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Title: Trade‐offs in above‐ and below‐ground biomass allocation influencing seedling growth in a tropical forest

Plants allocate biomass to different organs in response to resource variation for maximizing performance, yet we lack a framework that adequately integrates plant responses to the simultaneous variation in above‐ and below‐ground resources. Although traditionally, the optimal partition theory (OPT) has explained patterns of biomass allocation in response to a single limiting resource, it is well‐known that in natural communities multiple resources limit growth. We study trade‐offs involved in plant biomass allocation patterns and their effects on plant growth under variable below‐ and above‐ground resources—light, soil N and P—for seedling communities.

We collected information on leaf, stem and root mass fractions for more than 1,900 seedlings of 97 species paired with growth data and local‐scale variation in abiotic resources from a tropical forest in China.

We identified two trade‐off axes that define the mass allocation strategies for seedlings—allocation to photosynthetic versus non‐photosynthetic tissues and allocation to roots over stems—that responded to the variation in soil P and N and light. Yet, the allocation patterns did not always follow predictions of OPT in which plants should allocate biomass to the organ that acquires the most limiting resource. Limited soil N resulted in high allocation to leaves at the expense of non‐photosynthetic tissues, while the opposite trend was found in response to limited soil P. Also, co‐limitation in above‐ and below‐ground resources (light and soil P) led to mass allocation to stems at the expense of roots. Finally, we found that growth increased under high‐light availability and soil P for seedlings that invested more in photosynthetic over non‐photosynthetic tissues or/and that allocated mass to roots at the expense of stem.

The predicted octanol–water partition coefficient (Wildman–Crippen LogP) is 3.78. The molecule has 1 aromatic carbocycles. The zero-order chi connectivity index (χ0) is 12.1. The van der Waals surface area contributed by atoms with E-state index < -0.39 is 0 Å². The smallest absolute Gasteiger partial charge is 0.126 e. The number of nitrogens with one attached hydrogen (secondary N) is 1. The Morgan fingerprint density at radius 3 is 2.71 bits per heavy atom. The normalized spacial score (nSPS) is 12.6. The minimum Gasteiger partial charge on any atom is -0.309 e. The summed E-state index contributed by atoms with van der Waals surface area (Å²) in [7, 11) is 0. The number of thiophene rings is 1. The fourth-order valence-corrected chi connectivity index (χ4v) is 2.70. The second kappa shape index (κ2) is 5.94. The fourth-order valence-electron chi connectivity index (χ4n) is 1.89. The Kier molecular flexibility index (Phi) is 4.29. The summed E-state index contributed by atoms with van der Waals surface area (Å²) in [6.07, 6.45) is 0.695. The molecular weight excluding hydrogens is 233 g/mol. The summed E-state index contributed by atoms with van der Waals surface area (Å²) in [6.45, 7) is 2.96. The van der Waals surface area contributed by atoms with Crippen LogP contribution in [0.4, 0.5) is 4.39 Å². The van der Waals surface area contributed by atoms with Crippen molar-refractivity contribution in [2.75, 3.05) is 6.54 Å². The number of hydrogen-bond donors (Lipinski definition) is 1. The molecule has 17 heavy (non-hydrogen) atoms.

Synthesis. Biomass allocation patterns to above‐ and below‐ground tissues are described by two independent trade‐offs that allow plants to have divergent allocation strategies (e.g. high root allocation at the expense of stem or high leaf allocation at the expense of allocation to non‐photosynthetic tissues) and enhance growth under different limiting resources. Identifying the trade‐offs driving biomass allocation is important to disentangle plant responses to the simultaneous variation in resources in diverse forest communities.

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Journal Name:
Journal of Ecology
Page Range / eLocation ID:
p. 1184-1193
Medium: X
Sponsoring Org:
National Science Foundation
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